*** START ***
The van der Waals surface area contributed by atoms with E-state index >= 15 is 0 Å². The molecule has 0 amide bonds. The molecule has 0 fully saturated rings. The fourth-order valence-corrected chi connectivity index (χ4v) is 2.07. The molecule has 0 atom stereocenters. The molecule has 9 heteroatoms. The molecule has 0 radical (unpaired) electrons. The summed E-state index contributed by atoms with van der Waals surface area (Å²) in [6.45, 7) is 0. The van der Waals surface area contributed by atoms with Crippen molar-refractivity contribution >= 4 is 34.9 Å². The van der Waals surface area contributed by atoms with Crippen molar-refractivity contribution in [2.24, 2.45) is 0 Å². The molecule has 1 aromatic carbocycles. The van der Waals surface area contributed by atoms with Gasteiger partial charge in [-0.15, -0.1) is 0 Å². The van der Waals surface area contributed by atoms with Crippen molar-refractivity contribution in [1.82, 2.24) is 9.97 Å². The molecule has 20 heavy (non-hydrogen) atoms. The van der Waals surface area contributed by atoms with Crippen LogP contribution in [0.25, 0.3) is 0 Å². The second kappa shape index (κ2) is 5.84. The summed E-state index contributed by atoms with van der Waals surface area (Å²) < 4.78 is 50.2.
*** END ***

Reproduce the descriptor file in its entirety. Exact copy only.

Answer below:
The van der Waals surface area contributed by atoms with E-state index >= 15 is 0 Å². The molecule has 0 amide bonds. The molecule has 0 fully saturated rings. The fourth-order valence-corrected chi connectivity index (χ4v) is 2.07. The molecule has 0 atom stereocenters. The molecule has 9 heteroatoms. The molecule has 0 radical (unpaired) electrons. The summed E-state index contributed by atoms with van der Waals surface area (Å²) in [6.45, 7) is 0. The van der Waals surface area contributed by atoms with Crippen molar-refractivity contribution >= 4 is 34.9 Å². The van der Waals surface area contributed by atoms with Crippen molar-refractivity contribution in [2.24, 2.45) is 0 Å². The molecule has 1 aromatic carbocycles. The van der Waals surface area contributed by atoms with Gasteiger partial charge in [-0.15, -0.1) is 0 Å². The van der Waals surface area contributed by atoms with Crippen molar-refractivity contribution in [1.82, 2.24) is 9.97 Å². The molecule has 20 heavy (non-hydrogen) atoms. The van der Waals surface area contributed by atoms with Crippen LogP contribution in [0.25, 0.3) is 0 Å². The second kappa shape index (κ2) is 5.84. The summed E-state index contributed by atoms with van der Waals surface area (Å²) < 4.78 is 50.2.